8 Things You Should Know Before Getting a Gel Manicure

The long-lasting, mega-watt shine of a gel mani is in high demand. But is it safe? Does it destroy your nails? Here's what our experts want you to know.

The upside of gel polish

iStock/ollinka

One of the reasons gel manis are so popular is how long they last! “The efficacy of a gel is based on how well the product goes on, its durability and how easily it can be removed,” says Kallens. Most salons will guarantee no chips for a week, but if applied properly, they can last up to three! Unlike regular polish, which can chip after two to three days (unless you take these steps to make them last longer), they’re borderline indestructible, which makes them ideal for weddings, special occasions, and vacations. The question is only whether your health pays a price.

Be wary of UV light

iStock/MoustacheGirl

The application of gel is not totally different from the application of a traditional polish, with the exception of the curing process under the UV-emitting lamps, according to Chris G. Adigun, MD, Board Certified Dermatologist and Nail Specialist at the Dermatology & Laser Center of Chapel Hill. And therein lies the potential problem. “These lamps are not to be underestimated, even though the exposure times are brief,” Dr. Adigun says. “They are very powerful and are emitting UVA rays far more powerful than those emitted by the sun.” She recommends purchasing a UVA-blocking sleeve, such as the YouVeeShield, and bringing it to the nail salon to wear while your gel polish is curing. LED lights are actually no safer than traditional fluorescent UV lamps. In fact, according to Dr. Adigun, they emit exponentially more powerful UVA rays, which is why the curing times are shorter. Forgetting your hands is one of the sunscreen mistakes we all make.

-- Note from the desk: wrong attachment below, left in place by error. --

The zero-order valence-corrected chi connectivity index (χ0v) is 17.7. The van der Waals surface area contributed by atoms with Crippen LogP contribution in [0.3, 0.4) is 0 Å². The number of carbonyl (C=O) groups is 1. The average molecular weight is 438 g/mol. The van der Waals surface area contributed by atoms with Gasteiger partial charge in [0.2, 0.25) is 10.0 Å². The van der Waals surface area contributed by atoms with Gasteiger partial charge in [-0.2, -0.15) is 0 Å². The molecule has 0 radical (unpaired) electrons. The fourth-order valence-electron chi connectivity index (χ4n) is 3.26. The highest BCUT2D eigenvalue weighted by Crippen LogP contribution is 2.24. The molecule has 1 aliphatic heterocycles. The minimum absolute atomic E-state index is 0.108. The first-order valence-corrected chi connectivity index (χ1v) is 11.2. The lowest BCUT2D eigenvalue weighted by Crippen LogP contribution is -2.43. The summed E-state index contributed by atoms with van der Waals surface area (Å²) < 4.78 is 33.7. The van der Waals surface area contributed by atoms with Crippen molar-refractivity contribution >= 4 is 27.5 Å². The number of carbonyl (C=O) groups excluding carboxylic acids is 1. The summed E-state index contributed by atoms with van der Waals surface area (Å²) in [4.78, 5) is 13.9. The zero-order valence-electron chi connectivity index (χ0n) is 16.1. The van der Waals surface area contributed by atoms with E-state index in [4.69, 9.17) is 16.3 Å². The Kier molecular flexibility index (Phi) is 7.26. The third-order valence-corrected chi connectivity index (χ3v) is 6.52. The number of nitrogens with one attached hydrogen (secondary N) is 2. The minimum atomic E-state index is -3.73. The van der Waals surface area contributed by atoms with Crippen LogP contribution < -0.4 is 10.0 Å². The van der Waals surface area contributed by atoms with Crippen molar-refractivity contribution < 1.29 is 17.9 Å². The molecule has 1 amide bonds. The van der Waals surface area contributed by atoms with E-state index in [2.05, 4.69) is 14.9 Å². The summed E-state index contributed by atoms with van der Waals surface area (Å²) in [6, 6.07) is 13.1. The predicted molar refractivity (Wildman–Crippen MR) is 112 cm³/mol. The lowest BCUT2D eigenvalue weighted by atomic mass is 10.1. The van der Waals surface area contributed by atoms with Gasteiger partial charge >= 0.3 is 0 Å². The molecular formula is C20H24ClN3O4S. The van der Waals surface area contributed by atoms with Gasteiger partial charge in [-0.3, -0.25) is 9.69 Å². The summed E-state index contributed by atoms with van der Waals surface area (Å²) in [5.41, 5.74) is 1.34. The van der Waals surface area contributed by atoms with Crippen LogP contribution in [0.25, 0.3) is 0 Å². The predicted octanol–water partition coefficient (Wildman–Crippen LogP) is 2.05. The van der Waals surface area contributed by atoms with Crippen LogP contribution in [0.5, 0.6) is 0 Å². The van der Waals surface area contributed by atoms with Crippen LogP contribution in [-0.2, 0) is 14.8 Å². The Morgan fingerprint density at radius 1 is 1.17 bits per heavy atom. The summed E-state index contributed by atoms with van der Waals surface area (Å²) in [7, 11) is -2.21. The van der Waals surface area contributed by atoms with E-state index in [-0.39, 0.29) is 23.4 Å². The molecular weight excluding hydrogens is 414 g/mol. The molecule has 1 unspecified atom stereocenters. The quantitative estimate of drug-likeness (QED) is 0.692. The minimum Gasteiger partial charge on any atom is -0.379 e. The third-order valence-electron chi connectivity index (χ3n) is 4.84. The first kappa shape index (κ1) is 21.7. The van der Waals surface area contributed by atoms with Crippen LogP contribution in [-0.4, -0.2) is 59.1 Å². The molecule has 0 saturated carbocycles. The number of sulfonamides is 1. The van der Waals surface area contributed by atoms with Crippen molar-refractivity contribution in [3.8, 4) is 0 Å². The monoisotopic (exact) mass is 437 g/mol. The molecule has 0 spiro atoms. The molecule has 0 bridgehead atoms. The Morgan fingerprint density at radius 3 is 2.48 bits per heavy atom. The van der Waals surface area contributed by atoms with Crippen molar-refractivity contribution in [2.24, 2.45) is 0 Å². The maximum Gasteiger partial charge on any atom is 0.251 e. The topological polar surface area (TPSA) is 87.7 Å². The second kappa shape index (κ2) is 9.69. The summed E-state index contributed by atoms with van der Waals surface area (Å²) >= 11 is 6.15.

Know how nails get damaged

iStock/gilaxia

It’s not just the UV light that’s potentially damaging. While an experienced nail tech will always make sure the correct lamp is used with the proprietary gel polish for the recommended amount of time, it’s easy to mess up the steps. “Any alteration in these variables can lead to polish that is over-cured to the nail plate that becomes very difficult to remove,” explains Dr. Adigun. “A properly applied gel should literally ‘float’ off the nail with the acetone soak. However, when a gel is not properly cured, it will not come off, and needs to be manually chipped off, which is very traumatizing to the nail plate.” Find out the 16 things your manicurist is secretly thinking about you.